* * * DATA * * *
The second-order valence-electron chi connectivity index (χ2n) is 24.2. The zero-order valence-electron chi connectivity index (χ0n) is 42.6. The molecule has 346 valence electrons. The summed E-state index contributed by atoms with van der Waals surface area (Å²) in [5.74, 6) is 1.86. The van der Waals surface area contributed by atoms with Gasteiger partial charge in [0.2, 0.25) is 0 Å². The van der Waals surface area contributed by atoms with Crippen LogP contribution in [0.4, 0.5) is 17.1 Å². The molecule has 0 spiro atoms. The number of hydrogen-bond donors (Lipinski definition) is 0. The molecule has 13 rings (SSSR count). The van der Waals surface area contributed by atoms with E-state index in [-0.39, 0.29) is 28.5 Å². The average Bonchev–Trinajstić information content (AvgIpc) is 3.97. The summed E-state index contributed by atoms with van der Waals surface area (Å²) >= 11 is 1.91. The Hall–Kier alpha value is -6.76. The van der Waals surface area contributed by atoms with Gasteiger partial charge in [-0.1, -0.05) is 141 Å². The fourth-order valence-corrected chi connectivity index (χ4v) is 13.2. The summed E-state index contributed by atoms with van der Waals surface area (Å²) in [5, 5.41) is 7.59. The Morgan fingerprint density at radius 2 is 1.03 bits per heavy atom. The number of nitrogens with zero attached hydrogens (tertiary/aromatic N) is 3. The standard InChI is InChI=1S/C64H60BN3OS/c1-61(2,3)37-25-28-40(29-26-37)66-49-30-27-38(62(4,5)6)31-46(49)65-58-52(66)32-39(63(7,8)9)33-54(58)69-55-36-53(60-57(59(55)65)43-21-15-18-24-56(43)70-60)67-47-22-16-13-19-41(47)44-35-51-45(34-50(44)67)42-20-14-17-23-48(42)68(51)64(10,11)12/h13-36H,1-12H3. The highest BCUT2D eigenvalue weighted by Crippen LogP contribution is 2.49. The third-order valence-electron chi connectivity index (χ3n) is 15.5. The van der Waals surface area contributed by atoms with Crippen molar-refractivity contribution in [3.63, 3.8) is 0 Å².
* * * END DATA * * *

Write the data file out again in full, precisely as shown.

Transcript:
The second-order valence-electron chi connectivity index (χ2n) is 24.2. The zero-order valence-electron chi connectivity index (χ0n) is 42.6. The molecule has 346 valence electrons. The summed E-state index contributed by atoms with van der Waals surface area (Å²) in [5.74, 6) is 1.86. The van der Waals surface area contributed by atoms with Gasteiger partial charge in [0.2, 0.25) is 0 Å². The van der Waals surface area contributed by atoms with Crippen LogP contribution in [0.4, 0.5) is 17.1 Å². The molecule has 0 spiro atoms. The number of hydrogen-bond donors (Lipinski definition) is 0. The molecule has 13 rings (SSSR count). The van der Waals surface area contributed by atoms with E-state index in [-0.39, 0.29) is 28.5 Å². The average Bonchev–Trinajstić information content (AvgIpc) is 3.97. The summed E-state index contributed by atoms with van der Waals surface area (Å²) >= 11 is 1.91. The Hall–Kier alpha value is -6.76. The van der Waals surface area contributed by atoms with Gasteiger partial charge in [-0.1, -0.05) is 141 Å². The fourth-order valence-corrected chi connectivity index (χ4v) is 13.2. The summed E-state index contributed by atoms with van der Waals surface area (Å²) in [5, 5.41) is 7.59. The Morgan fingerprint density at radius 2 is 1.03 bits per heavy atom. The number of nitrogens with zero attached hydrogens (tertiary/aromatic N) is 3. The standard InChI is InChI=1S/C64H60BN3OS/c1-61(2,3)37-25-28-40(29-26-37)66-49-30-27-38(62(4,5)6)31-46(49)65-58-52(66)32-39(63(7,8)9)33-54(58)69-55-36-53(60-57(59(55)65)43-21-15-18-24-56(43)70-60)67-47-22-16-13-19-41(47)44-35-51-45(34-50(44)67)42-20-14-17-23-48(42)68(51)64(10,11)12/h13-36H,1-12H3. The highest BCUT2D eigenvalue weighted by Crippen LogP contribution is 2.49. The third-order valence-electron chi connectivity index (χ3n) is 15.5. The van der Waals surface area contributed by atoms with Crippen molar-refractivity contribution in [3.63, 3.8) is 0 Å².